November 06, 2020 Feature

Ethics for Former Judges

By Marla N. Greenstein

As the articles in this issue attest, moving beyond your self-identity as a judge is a challenge and an opportunity. However, no matter how successful a former judge will be at leaving the “judge” in the past, to others, a judge is always a judge.

Whether walking into a local restaurant or attending a community event, former judges will continue to be addressed as “judge.” Judges will be hired for jobs not only for their judicial experience, but also for the positive “label” that having a former judge on payroll will bring. There are ethics implications for this continuing identification.

The most direct and tangible ethical issue is continued use of the judicial title for business or financial endeavors or in the practice of law. Many states give guidance through ethics opinions on this issue. In Arizona, a retired judge may not advertise for mediation or arbitration services using the “judge” title, even if modified with “former” or “retired.” AZ Adv. Op. 2016-2. Variations of this restriction exist in several states. Some allow the use of “former” or “retired” if not in conjunction with a financial or business purpose; others allow the modifier without restriction. It is understood that use of “judge” without the modifier of “former” or “retired” is an abuse of the prestige of judicial office and creates public confusion as to the role of the arbitrator/mediator. WA Adv. Op. 2002-17.

Continued use of the judicial title while practicing law is the issue addressed in advisory opinions most frequently. All agree that a former judge who is now a practicing lawyer should not use the judicial title in any manner professionally and should actively discourage others from doing so. The American Bar Association noted in its 1995 Formal Advisory Opinion that the only reason a former judge would use the judicial title in the practice of law would be to create an appearance of an unfair advantage or expectations of an enhanced outcome. ABA Formal Adv. Op. 95-391. Federal judges are also warned that former judges appearing before them are not to be called “judge” in their courtroom or in pleadings. U.S. Adv. Op. 72 (2009).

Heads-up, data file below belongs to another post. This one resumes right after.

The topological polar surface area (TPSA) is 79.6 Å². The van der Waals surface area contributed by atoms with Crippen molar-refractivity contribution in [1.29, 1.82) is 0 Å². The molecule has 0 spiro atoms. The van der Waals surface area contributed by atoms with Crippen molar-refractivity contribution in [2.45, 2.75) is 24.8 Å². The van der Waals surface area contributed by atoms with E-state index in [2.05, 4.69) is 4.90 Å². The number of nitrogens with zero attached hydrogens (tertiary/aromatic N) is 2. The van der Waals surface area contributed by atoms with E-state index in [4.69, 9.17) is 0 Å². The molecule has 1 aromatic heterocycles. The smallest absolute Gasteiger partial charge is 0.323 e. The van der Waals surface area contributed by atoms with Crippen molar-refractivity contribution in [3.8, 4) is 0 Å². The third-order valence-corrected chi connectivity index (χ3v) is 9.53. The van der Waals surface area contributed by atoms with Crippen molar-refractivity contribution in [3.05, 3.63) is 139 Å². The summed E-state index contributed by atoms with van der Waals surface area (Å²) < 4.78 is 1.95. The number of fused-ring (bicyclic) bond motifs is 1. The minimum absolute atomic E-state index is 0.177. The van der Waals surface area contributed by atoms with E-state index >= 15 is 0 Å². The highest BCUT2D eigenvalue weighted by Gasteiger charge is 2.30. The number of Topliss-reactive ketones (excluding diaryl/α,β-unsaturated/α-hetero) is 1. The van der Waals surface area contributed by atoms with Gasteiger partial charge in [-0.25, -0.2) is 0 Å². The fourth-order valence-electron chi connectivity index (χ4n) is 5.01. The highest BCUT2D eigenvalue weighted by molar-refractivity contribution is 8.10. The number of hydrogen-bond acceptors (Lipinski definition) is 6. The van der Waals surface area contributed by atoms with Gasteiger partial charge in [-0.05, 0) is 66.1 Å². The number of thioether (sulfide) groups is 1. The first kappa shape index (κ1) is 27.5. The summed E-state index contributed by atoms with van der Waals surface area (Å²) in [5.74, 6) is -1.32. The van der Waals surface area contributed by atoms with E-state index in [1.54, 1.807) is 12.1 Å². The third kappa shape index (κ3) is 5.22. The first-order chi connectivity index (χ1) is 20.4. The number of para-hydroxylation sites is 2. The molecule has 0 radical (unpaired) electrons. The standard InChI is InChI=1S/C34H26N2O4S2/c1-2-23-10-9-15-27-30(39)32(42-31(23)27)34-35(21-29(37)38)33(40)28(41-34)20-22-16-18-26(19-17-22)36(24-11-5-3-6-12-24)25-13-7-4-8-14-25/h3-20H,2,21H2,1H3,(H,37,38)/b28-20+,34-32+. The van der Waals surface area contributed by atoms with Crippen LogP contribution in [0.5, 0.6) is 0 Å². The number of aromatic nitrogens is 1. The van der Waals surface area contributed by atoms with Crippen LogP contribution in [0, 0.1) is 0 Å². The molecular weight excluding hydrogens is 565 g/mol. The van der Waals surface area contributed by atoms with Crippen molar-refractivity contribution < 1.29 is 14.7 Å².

Some judges retire fully to free themselves to engage in the political arena. In fact, former judges are likely the most effective speakers and activists on issues of justice, fairness, and protecting judicial independence from outside influence. Here too, however, former judges have an obligation to clarify their new role and not sow confusion. Former judges have effectively lobbied for sentencing reform, noting the unfairness of mandatory minimum sentences, for example. Their efforts have been successful in no small part due to their “former judge” status. However, extra care is required when former judges seek political office or are visible in causes unrelated to the justice system. For example, when a former judge in California ran for state attorney general while a sitting judge, he was disciplined, in part, for his campaign’s use of his judicial office in that campaign. Inquiry Concerning Former Judge Steven C. Bailey, 6 Cal. 5th CJP Supp. 24 (2019). The same ethical concerns extend to former judges who use their judicial office in political campaigns (though likely not subject any longer to judicial discipline). Confusion of roles can harm the judiciary. As the California opinion noted, using the judicial title and office in a political campaign for an elected office in another branch of government “is fundamentally inconsistent with the independence, impartiality and integrity of the judiciary, and is prejudicial to public esteem for the judicial office.”

“Former judge” will stay with you in most public life arenas. While the Code of Judicial Conduct may not govern your speech and actions as a former judge, it should still guide them. The public will forever view you as a living representative of the judicial system.

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By Marla N. Greenstein

Marla N. Greenstein is the executive director of the Alaska Commission on Judicial Conduct. She is also a former chair of the ABA Judicial Division’s Lawyers Conference. She can be reached at mgreenstein@acjc.state.ak.us.